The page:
Astros 7, Braves 3

When the cowboys, with their hats pulled low and their boots tanned dark, sit and talk on their ranches about their beloved Astros' spectacular pitching rotation, the smallest and the slimmest ace is sometimes an afterthought.

Of course there is Roger Clemens, the future Hall of Famer with the thick arms and legs, who simply seems to vanquish opponents with his steely glare from the mound. Next is Andy Pettitte, the Texan who came home from New York with a handful of World Series rings and a postseason resume to match any man who has worn the sacred pinstripes.

And finally Roy Oswalt's name will be brought up once all the beer has been drunk and the campfire has almost flickered out.

No pitcher has won more games the past two seasons than Oswalt, and it is simply because of the company he keeps that his name is not yet recognized as one of the best pitchers in baseball. In Houston's 7-3 win over the Atlanta Braves in Game 3 of the National League Division Series, Oswalt allowed three runs and six hits in 71/3 innings to give the Astros a 2-1 lead in the series. He was superb and only a late run charged to Oswalt that was scored against reliever Dan Wheeler lessened his pitching line.

And Oswalt, from tiny Weir, Miss., is the one to put his team on the brink of the of the National League Championship Series, not Clemens and not Pettitte.

"Where I come from is not very big," Oswalt said. "So wherever I go is bigger. I'm not a guy that wants sympathy. I'm not going to put that in front of what I do. If you get respect from your teammates, that's all you can ask for."

Though it was certain that Clemens and Pettitte would be slotted ahead of him in the rotation, Oswalt happily welcomed the accomplished duo. On his own, much had been expected of Oswalt and his margin for error was small.

"It took a lot of pressure off us as far as being perfect all the time," Oswalt said.

It was his curveball that dictated this outing. He used it often to get out of pressure situations.

"If I can keep it from popping out of my hand when they can read it early, I usually get guys to swing over it because of the speed difference in the fastball and curveball," Oswalt said.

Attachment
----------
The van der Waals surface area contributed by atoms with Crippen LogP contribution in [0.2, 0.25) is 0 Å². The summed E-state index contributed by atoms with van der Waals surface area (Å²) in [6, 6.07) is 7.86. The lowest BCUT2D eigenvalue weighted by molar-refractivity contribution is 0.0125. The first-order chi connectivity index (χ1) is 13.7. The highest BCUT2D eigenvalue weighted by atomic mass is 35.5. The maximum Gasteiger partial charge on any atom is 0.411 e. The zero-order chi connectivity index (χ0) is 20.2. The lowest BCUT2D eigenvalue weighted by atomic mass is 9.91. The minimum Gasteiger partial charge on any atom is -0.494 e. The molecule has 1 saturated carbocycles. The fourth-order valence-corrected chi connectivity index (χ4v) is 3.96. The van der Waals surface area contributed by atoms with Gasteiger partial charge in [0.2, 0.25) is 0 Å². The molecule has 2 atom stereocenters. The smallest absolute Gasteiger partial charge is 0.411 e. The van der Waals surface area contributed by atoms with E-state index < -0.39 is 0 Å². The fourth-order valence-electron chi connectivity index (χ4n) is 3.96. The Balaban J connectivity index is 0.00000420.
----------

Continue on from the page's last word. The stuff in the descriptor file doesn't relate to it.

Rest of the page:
To the mound for Game 3 went the unlikeliest of Atlanta aces, Jorge Sosa, the former journeyman outfielder turned journeyman infielder turned journeyman pitcher turned Braves savior. Not much was expected of Sosa, but the Braves knew the 27-year-old had an electric arm and could be spectacular if he could control his pitches. Sosa was superb this year, with a 13-3 record with a 2.55 ERA, and filled in ably for the injured Mike Hampton.

It was a sizeable hole in his swing that compelled the Seattle Mariners to make Sosa, who showed a strong arm while playing the outfield, into a pitcher. Sosa never hit above .253 in the minors as a position player. Yet it was that flawed swing that put the Braves back into the game in the second inning.

The Astros scored two runs against Sosa in the first inning with a double from Morgan Ensberg, scoring Craig Biggio, and a sacrifice fly from Mike Lamb, scoring Lance Berkman. Atlanta rallied in the second inning, cutting the deficit to one run on Brian McCann's single. Sosa stepped to the plate with men on first and third.

With two strikes, Sosa hit a ground ball single to left field to tie the game at 2.

The game remained tied until the following inning, when Lamb, the man supplanted by Alex Rodriguez in New York, hit a home run to right field against Sosa. Lamb may be known someday as one of the biggest footnotes in Yankees history.

"To think that someone of the Yankees' caliber was interested in me was awfully flattering," Lamb said. "I was the third baseman for the Yankees for about a week."

Aaron Boone's knee injury prior to the 2004 season forced the Yankees to look for a third baseman. That search led them to Lamb, a utility player for the Texas Rangers, who would have likely started had the Yankees not traded for Rodriguez. Lamb spent part of spring training with the Yankees before being traded to Houston.

"The thing about it is that it was in the offseason and I didn't have a chance to tell anyone I was the starting third baseman for the Yankees," Lamb said. "There's part of me that wishes I had never left. I'm in a good place here. I think they're doing well without me."

Lamb would end up being a footnote in this game, too, after the game blew up for Atlanta once Sosa, who allowed three runs in six innings, was taken out of the game. The bullpen gave up four runs in the seventh inning. Biggio, who had three doubles in the game, started the inning by sending a ball to left field. It was one of Houston's five hits in the inning.

Atlanta Manager Bobby Cox walked to the mound three times during the inning, making three pitching changes, first with a nervous jittery walk of anticipation that was followed by a slow walk of worry and then finished with a slumped stroll of resignation.

Oswalt was taken out of the game with one in the eighth and a man on first base. He walked slowly to the mound, and all the cowboys sitting in the stands, whose hats bobbed up and down after each Houston hit in the seventh, cheered.

Roy Oswalt, Houston's No. 3 starter, goes 71/3 effective innings, putting Atlanta on the brink of elimination. Oswalt is 40-22 over the past 2 seasons. Braves catcher Brian McCann lands face first in a futile effort to catch a foul ball; his team is trying to avoid a similarly inglorious first-round postseason exit. Craig Biggio swings a hot bat, going 3 for 5 and scoring twice. The Astros' leadoff man is hitting .500 in the series, which the Astros lead 2 games to 1.